Guest blogger Felix Gilman is the author of the novels Thunderer and Gears of the City, and A History of the Half-Made World, coming next year from Tor.
Dying Earth, you say? I got yer Dying Earth right here.
These photographs of albatross chicks were made just a few weeks ago on Midway Atoll, a tiny stretch of sand and coral near the middle of the North Pacific. The nesting babies are fed bellies-full of plastic by their parents, who soar out over the vast polluted ocean collecting what looks to them like food to bring back to their young. . . These images depict the actual stomach contents of baby birds in one of the world’s most remote marine sanctuaries, more than 2000 miles from the nearest continent.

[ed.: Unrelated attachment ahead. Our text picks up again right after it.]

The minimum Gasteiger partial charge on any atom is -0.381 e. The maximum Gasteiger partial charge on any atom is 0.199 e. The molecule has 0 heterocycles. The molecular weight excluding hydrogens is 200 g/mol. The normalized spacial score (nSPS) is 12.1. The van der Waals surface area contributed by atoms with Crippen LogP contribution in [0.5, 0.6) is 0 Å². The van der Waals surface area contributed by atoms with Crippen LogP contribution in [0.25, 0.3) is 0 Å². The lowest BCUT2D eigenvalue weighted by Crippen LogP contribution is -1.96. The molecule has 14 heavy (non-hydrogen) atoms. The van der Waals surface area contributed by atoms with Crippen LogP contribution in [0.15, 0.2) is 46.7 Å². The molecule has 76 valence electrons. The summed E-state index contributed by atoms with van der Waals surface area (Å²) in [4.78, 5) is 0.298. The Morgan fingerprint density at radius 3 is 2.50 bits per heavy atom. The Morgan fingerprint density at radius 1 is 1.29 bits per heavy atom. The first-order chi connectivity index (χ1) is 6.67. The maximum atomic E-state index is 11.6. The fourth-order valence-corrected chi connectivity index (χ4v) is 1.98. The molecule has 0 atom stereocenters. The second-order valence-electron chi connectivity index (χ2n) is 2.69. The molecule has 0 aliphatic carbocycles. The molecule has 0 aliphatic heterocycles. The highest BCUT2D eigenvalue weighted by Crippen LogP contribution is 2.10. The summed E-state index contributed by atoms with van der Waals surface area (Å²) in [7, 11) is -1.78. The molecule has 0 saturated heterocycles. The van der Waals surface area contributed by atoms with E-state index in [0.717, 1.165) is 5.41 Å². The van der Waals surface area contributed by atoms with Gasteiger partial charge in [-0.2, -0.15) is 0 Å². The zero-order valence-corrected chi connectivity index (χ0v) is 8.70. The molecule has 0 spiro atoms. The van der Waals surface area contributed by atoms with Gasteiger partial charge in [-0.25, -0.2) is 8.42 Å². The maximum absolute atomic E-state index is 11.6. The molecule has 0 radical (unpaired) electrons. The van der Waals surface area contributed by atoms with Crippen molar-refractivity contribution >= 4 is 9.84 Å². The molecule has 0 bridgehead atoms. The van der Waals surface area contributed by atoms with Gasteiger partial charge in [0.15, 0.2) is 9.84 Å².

Photographs here.Â Â Warning: gross, and unbearably sad.
Apart from the unbearable sadness, what struck me about these things is how reminiscent they are of Mike Libby’s steampunk insectsÂ (which may be familiar to you from the cover of Ann and Jeff’s New Weird anthology).Â Â Like nightmare inversions of Libby’s creations: ugly plastic trash instead of glittering elegant clockwork. Except of course that these things are the things that are actually real, not Libby’s. So it goes.
Thesis: the big appeal of steampunk is that it puts an attractive shiny brass-toned gloss on the increasingly inescapable fact that our bodies and our world are being replaced, inside and out, by non-functional obsolete industrial byproducts.